Collecting property taxes this fall for roads doesn't violate promises made to voters during the campaign that led to passage of a half-cent sales tax, Cape Girardeau County commissioners and former auditor Weldon Macke said during a meeting Monday.
The discussion focused on a Southeast Missourian editorial published Sept. 3 that said the county has enough money to operate without the property tax revenue the county will collect at the end of the year. Passage of the sales tax will eliminate property taxes collected by the county for roads.
The editorial questioned whether collecting the property taxes while instituting the sales tax amounts to double taxation and suggested that collecting the tax, which will be spent after consumers start paying the sales tax, could be seen as "a failure to keep the commitment many voters thought they were supporting."
The editorial, Presiding Commissioner Gerald Jones said, has resulted in "a lot of headaches and chaos," with dozens of constituents calling with complaints.
"If the editorial board was in a football game, I would flag them for unsportsmanlike conduct," Jones said.
Macke, acknowledged early in the sales tax campaign as the architect of the proposal, said he has been verbally accosted at his church as a liar. "There needs to be an apology, and it should be on the front page," Macke said.
A public hearing on the proposed property tax rate will be held at 11 a.m. Thursday in the commission chambers in Jackson.
County voters approved Proposition 1 by a 131-vote margin on Aug. 8. The tax, which will be charged on all taxable sales in Cape Girardeau County, takes effect Jan. 1. Property taxes are due on Dec. 31. Prior to the election, commissioners said this year would be the last year the property tax is collected.
Based on the revenue generated by the current county sales tax, the new sales tax is projected to bring in more than $6 million annually. That money will be used to replace the revenue from property taxes.
The road and bridge property tax, set at the rate of 23.61 cents per $100 assessed value, raises about $800,000 annually for the county highway department. The Cape Special Road District, which is also planning to do without its property tax in future years, levies a tax of 26.81 cents per $100 assessed value that raises about $1.4 million. The county, under state law, keeps 20 percent of the property tax revenue raised in the Cape Special Road District.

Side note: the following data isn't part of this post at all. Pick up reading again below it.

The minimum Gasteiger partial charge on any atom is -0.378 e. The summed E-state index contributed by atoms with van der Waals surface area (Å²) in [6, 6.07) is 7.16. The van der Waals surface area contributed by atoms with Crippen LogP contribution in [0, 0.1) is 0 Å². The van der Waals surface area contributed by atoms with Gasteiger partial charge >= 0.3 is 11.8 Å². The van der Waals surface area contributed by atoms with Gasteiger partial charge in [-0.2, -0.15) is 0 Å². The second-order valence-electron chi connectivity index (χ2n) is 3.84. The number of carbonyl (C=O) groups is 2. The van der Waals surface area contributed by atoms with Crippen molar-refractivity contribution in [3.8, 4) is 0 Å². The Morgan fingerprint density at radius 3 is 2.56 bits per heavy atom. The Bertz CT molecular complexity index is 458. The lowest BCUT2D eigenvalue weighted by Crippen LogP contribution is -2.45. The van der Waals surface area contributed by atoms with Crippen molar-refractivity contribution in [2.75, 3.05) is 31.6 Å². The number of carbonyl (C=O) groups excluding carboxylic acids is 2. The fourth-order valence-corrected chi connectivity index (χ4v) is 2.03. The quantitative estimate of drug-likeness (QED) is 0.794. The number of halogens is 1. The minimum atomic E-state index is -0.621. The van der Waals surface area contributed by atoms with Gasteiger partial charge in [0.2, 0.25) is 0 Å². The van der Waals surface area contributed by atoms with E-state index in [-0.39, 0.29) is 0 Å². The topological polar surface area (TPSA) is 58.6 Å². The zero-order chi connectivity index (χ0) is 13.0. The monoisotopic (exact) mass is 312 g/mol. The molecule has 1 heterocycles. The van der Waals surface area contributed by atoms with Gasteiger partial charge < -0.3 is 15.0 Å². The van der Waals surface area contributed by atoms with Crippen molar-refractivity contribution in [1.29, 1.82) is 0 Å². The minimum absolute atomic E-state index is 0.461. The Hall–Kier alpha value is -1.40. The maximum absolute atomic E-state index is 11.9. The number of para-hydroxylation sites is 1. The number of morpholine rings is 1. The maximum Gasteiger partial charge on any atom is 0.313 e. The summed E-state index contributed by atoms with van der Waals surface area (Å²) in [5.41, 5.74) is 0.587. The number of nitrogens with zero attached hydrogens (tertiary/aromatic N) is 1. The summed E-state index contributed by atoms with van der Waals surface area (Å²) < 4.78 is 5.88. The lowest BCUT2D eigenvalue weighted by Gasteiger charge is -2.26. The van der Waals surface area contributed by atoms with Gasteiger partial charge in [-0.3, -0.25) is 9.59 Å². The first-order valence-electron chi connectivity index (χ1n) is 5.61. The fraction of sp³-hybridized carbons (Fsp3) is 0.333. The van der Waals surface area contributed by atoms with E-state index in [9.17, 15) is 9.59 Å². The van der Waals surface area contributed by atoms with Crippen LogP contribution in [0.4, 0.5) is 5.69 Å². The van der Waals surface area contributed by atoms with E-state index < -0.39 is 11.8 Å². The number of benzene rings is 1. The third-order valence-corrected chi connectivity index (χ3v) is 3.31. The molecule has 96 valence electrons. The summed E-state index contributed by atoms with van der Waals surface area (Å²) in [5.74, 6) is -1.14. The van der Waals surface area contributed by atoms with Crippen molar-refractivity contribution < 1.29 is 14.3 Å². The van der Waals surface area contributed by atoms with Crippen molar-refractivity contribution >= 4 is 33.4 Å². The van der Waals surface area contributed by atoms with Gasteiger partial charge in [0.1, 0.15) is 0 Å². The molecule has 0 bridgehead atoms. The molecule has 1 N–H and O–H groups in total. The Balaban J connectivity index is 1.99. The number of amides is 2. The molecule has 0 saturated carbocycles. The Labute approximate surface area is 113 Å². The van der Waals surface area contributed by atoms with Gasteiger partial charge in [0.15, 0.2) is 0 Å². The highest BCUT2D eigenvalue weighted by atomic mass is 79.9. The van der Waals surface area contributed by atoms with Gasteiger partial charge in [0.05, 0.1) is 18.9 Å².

The county's total, about $1.1 million in this year's budget, pays for operations of the county highway department, including payroll, material and equipment costs for maintaining county roads.
The promises that accompanied Proposition 1 included setting aside $1.4 million for the Cape Special Road District, which means allowing the district to keep the $280,000 that would otherwise go to the county. Commissioners made that promise to persuade the Cape Special Road District to eliminate its tax levy, which will also be paid by property owners for the last time this fall.
Commissioners also promised to keep giving Jackson and other incorporated towns a share of the sales tax revenue equal to the amount state law required the county to give those towns out of the property tax.
The remaining funds, about $3.1 million, are earmarked for paving county roads as well as more deputies and better pay for the sheriff's department.
"We are not doing double taxation," Jones said Monday. "We are not cheating the public."
Commissioner Jay Purcell agreed. "These are two separate taxes for two separate time periods."
According to Maura Browning, spokeswoman for the Missouri Department of Revenue, Cape Girardeau County should see the first payments of revenue generated by the new tax in March. The state collects all sales taxes and then sends monthly payments to local governments.
During the discussion, commissioners said they would be spending some of the new tax money during 2007 to keep promises for paving and to increase pay in the sheriff's department.
But raises for deputies won't take effect Jan. 1, Jones said.
Rather than focus on when each tax dollar would be spent, Purcell said, voters should worry about whether the big promises of paving roads and better law enforcement are kept. "The big issue for me is to pave the roads when we said we would," he said.
County Clerk Rodney Miller said the issue for him was whether the property tax collections this fall violate promises to voters. "The big issue is whether you have lied to the public, and you haven't."
In other business, the commission discussed how to decide who will be named to the County Road and Bridge Advisory Board. Applications are due by Friday for the 11-member board.
So far, the commission has received 31 applications. The board will have 10 members chosen from the townships of Cape Girardeau County and an at-large member. County highway administrator Scott Bechtold will have a non-voting seat on the board.
Commissioners must decide whether to evaluate applicants based on questionnaires each must fill out or whether to conduct interviews. "If we interview 30 people, that would weigh us down," Jones said.
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